PA’s Abbas Addresses U.N. on Trump Plan, But No Vote

UNITED NATIONS (AP) -
Palestinian Chairman Mahmoud Abbas speaks during a Security Council meeting at the United Nations in New York, Tuesday. (Reuters/Shannon Stapleton)

Palestinian Chairman Mahmoud Abbas reiterated his rejection of the Trump administration’s Mideast plan in an address to the U.N. Security Council Tuesday, but members will not be voting on a draft resolution opposing the U.S. proposal.

President Donald Trump unveiled the U.S. initiative for ending the Israeli-Palestinian conflict on Jan. 28. It envisions a disjointed Palestinian state that turns over key parts of the West Bank to Israel, siding with Israel on key contentious issues including borders and the status of Jerusalem and Jewish settlements.

Senior Palestinian official Saeb Erekat denied reports that the draft resolution was pulled because of a lack of support, saying in a statement that the “rumor” the Palestinians withdrew the resolution is “not true and totally baseless.”

He said the draft resolution, which initially said the U.S. plan undermined the Palestinian people’s aspirations for independence, is still being discussed and will be put to a vote once those discussions conclude with “a formula that represents our positions.”

The original draft resolution, cosponsored by Tunisia and Indonesia and backed by the Palestinians, also said the U.S. plan violates international law and Security Council demands for a two-state solution based on borders before the 1967 Mideast war. It would have expressed the council’s determination “to examine practical ways and means to secure the full implementation of its relevant resolutions, including enforcement measures under Chapter 7 of the [U.N.] Charter,” which can be by military or nonmilitary means.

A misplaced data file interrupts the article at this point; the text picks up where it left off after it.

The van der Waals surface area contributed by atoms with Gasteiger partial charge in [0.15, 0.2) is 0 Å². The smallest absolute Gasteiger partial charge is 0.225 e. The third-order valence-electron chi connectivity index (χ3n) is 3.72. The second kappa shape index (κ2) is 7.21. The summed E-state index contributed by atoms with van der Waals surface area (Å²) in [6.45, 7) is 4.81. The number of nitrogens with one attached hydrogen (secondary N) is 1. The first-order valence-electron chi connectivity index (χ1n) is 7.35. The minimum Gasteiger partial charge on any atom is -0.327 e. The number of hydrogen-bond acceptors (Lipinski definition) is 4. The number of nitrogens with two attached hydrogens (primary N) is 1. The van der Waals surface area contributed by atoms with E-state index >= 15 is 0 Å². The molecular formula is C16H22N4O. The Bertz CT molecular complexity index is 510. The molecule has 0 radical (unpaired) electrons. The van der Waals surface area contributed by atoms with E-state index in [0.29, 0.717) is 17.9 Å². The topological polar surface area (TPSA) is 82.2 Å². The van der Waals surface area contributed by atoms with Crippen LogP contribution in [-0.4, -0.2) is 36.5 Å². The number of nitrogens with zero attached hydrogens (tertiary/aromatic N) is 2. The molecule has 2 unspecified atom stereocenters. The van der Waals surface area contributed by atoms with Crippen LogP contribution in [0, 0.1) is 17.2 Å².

The resolution had been expected to be put to a vote on Tuesday when Abbas addressed the Council. But diplomats said many of its provisions were not acceptable to European members of the Council, who support a two-state solution based on pre-1967 borders, and other Council members.

After lengthy negotiations and revised drafts through the weekend, and the circulation of a drastically amended text by the United States, the Palestinians decided against putting any draft in “blue” — a final form for a vote, the diplomats said, speaking on condition of anonymity because the discussions were private.

Erekat said since the resolution hasn’t been put in “blue,” it cannot be said that it was pulled.

The proposed U.S. draft, obtained by The Associated Press, strips a reaffirmation of previous U.N. resolutions and references to pre-1967 borders as well as a condemnation of “all measures aimed at altering the demographic composition, character and status of the Palestinian territory occupied since 1967, including east Jerusalem, in violation of international humanitarian law and relevant resolutions.” A previous draft eliminated the reference to Chapter 7.

Israel’s U.N. Ambassador Danny Danon called the original draft “an anti-U.S. resolution” and said if it’s modified in “a constructive way, maybe the Council will support it.”

“We look at it as a starting point for negotiations,” he said of Trump’s plan, adding that Abbas should come to Jerusalem to address the Israeli people and “deliver a message of hope, instead of a message of hate.”

After Abbas addresses the Security Council on Tuesday, he will appear at a press conference with former Prime Minister Ehud Olmert, an opponent of the U.S. plan who was forced to resign a decade ago ahead of a corruption indictment that later sent him to prison for 16 months.

Danon said he thinks “it’s unfortunate … and shameful that [Olmert] will be standing with president Abbas, especially this week when we saw attacks on Israeli civilians and soldiers” and a resolution “trying to condemn the U.S., our strongest ally. And I think from a former prime minister we should expect more.”

Last week, Jared Kushner, the architect of the U.S. plan, called Olmert’s expected appearance with Abbas “almost pathetic,” accusing him of “trying to grab a headline when you’re irrelevant.”

He added: “It comes from a lot of jealousy that they couldn’t get it done themselves.”